The airing of a video showing six white police officers using three black men as live bait to train police dogs has caused race relations and confidence in the police here to plummet. The footage - a virtual flashback to this country's savage days of apartheid - shows the officers laughing and shouting encouragement as their dogs tear at their victims' clothes and flesh.
"Take him. Yes, take him!" the officers yell as the black men plead for mercy.
The outrage sparked by the graphic images parallels the aftermath of the 1992 Los Angeles case where a jury acquitted four white policemen caught on tape beating a black man named Rodney King. But where the rage in the LA example was shock at the notion of such overt racism, in South Africa, people are viscerally aware of just how brutal that hate can be. The shock here was that in post-apartheid South Africa, this could still be happening. Many people are praying that the moving image will be the catalyst that finally establishes an equitable rule of law.
The tape "highlights that the deeply embedded psychopathic boys' club mentality, characteristic of the old force, is still prevalent," reports the South African Human Rights Commission.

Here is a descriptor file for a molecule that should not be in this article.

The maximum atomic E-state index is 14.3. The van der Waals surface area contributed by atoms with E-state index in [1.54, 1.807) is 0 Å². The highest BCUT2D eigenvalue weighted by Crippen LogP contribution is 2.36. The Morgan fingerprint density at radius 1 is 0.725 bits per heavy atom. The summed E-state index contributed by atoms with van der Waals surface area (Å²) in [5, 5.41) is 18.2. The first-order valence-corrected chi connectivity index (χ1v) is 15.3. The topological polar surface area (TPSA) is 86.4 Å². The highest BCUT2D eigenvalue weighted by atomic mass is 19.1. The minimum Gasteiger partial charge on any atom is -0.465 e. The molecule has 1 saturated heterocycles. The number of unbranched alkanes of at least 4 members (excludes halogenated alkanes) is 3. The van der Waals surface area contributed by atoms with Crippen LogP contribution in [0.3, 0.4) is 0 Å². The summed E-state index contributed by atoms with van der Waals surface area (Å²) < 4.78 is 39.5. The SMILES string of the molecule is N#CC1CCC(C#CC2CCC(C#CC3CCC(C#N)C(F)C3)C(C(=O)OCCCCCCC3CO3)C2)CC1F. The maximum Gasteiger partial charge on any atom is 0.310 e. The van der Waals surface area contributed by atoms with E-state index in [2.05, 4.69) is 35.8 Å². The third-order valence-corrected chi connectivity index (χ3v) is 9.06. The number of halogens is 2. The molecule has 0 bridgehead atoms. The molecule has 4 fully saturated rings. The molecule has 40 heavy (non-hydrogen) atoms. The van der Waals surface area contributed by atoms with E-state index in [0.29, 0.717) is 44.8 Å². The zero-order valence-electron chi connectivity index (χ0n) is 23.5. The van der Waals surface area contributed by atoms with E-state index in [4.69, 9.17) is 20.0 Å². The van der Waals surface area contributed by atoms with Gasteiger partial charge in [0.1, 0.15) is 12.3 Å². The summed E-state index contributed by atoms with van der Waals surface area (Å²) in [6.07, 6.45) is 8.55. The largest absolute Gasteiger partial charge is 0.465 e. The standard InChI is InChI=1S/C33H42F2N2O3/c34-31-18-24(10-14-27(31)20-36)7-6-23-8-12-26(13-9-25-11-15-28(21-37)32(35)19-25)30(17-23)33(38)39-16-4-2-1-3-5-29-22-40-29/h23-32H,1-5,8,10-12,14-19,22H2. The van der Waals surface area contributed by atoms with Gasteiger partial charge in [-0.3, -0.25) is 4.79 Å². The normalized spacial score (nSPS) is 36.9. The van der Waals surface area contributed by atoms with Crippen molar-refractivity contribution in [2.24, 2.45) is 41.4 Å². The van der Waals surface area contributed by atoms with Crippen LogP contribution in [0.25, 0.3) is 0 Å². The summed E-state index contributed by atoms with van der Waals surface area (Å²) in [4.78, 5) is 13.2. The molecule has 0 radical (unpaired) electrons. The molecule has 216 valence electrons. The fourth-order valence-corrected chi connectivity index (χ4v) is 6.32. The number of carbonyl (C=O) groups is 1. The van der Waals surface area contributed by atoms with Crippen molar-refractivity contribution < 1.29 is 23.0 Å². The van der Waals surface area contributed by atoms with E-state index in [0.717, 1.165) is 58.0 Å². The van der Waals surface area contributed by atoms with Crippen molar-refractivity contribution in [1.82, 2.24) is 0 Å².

A front-page editorial in The Star newspaper calling on the government to "Be ruthless in cleansing police" echoes the opinion of many observers - that the law-enforcement culture here must be radically transformed.
One positive result has already come. The Safety and Security Ministry announced Saturday drastic restrictions on the use of dogs by police, including banning their use for crowd control.
The damning footage was filmed by the officers for their own entertainment in 1998, but televised by an investigative news program just last week. They called the illegal immigrants from neighboring Mozambique "kaffirs" - the South African equivalent of "niggers" throughout the 15 minutes of slapping, kicking, punching, and humiliation.
The video was so disturbing that the network offered a phone number for viewers to call if they needed counseling after watching the program. The station received more than 15,000 calls.
South African police officials, eager to protect what little public confidence they've won since the fall of apartheid, have been quick to defend themselves. "This small group of police officers are not representative of the police force," says Andre Martin, a spokesman for the department. "We've been working really hard [to investigate this], and we will continue to root out these elements."
They maintain that the force, which for decades terrorized the black community to enforce white rule, has been transformed into a democratic institution that protects and treats all South Africans equally.
However, experts say the evidence, this video being only the most extreme and recent example, indicates otherwise. They argue that the racism and brutality encouraged under apartheid continue undeterred in the police service of the new democratic South Africa.